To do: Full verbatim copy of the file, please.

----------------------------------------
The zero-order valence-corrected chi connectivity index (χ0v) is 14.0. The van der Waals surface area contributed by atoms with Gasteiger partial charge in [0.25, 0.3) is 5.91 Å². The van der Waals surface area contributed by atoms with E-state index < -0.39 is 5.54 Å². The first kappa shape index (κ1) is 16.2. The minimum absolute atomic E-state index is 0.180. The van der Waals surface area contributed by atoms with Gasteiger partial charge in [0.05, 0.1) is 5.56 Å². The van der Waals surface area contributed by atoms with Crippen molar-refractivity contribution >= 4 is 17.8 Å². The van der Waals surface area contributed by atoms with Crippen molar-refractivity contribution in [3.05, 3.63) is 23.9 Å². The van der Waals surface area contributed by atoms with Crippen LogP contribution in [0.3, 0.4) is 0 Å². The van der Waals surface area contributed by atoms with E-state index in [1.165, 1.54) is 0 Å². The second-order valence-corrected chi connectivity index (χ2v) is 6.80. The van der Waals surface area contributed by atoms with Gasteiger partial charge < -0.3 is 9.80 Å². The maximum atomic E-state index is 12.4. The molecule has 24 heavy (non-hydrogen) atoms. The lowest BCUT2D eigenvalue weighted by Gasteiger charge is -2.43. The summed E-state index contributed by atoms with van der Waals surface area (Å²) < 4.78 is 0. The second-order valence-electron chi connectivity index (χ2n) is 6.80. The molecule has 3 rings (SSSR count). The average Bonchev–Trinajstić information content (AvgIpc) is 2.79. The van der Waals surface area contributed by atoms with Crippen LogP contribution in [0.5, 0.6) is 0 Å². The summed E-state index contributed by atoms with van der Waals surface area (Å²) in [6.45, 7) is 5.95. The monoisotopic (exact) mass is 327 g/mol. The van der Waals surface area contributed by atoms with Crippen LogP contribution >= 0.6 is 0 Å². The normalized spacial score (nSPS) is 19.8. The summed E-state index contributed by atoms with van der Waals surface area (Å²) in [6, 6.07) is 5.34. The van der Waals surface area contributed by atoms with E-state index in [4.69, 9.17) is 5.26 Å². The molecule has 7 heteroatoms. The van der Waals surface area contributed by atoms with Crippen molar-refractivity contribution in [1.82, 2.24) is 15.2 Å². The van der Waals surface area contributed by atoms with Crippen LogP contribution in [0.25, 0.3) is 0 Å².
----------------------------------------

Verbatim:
The zero-order valence-corrected chi connectivity index (χ0v) is 14.0. The van der Waals surface area contributed by atoms with Gasteiger partial charge in [0.25, 0.3) is 5.91 Å². The van der Waals surface area contributed by atoms with E-state index < -0.39 is 5.54 Å². The first kappa shape index (κ1) is 16.2. The minimum absolute atomic E-state index is 0.180. The van der Waals surface area contributed by atoms with Gasteiger partial charge in [0.05, 0.1) is 5.56 Å². The van der Waals surface area contributed by atoms with Crippen molar-refractivity contribution >= 4 is 17.8 Å². The van der Waals surface area contributed by atoms with Crippen molar-refractivity contribution in [3.05, 3.63) is 23.9 Å². The van der Waals surface area contributed by atoms with Crippen LogP contribution in [0.3, 0.4) is 0 Å². The van der Waals surface area contributed by atoms with E-state index in [1.165, 1.54) is 0 Å². The second-order valence-corrected chi connectivity index (χ2v) is 6.80. The van der Waals surface area contributed by atoms with Gasteiger partial charge < -0.3 is 9.80 Å². The maximum atomic E-state index is 12.4. The molecule has 24 heavy (non-hydrogen) atoms. The lowest BCUT2D eigenvalue weighted by Gasteiger charge is -2.43. The summed E-state index contributed by atoms with van der Waals surface area (Å²) < 4.78 is 0. The second-order valence-electron chi connectivity index (χ2n) is 6.80. The molecule has 3 rings (SSSR count). The average Bonchev–Trinajstić information content (AvgIpc) is 2.79. The van der Waals surface area contributed by atoms with Crippen LogP contribution in [0.5, 0.6) is 0 Å². The summed E-state index contributed by atoms with van der Waals surface area (Å²) in [6.45, 7) is 5.95. The monoisotopic (exact) mass is 327 g/mol. The van der Waals surface area contributed by atoms with Crippen LogP contribution >= 0.6 is 0 Å². The normalized spacial score (nSPS) is 19.8. The summed E-state index contributed by atoms with van der Waals surface area (Å²) in [6, 6.07) is 5.34. The van der Waals surface area contributed by atoms with E-state index in [4.69, 9.17) is 5.26 Å². The molecule has 7 heteroatoms. The van der Waals surface area contributed by atoms with Crippen molar-refractivity contribution in [1.82, 2.24) is 15.2 Å². The van der Waals surface area contributed by atoms with Crippen LogP contribution in [0.25, 0.3) is 0 Å².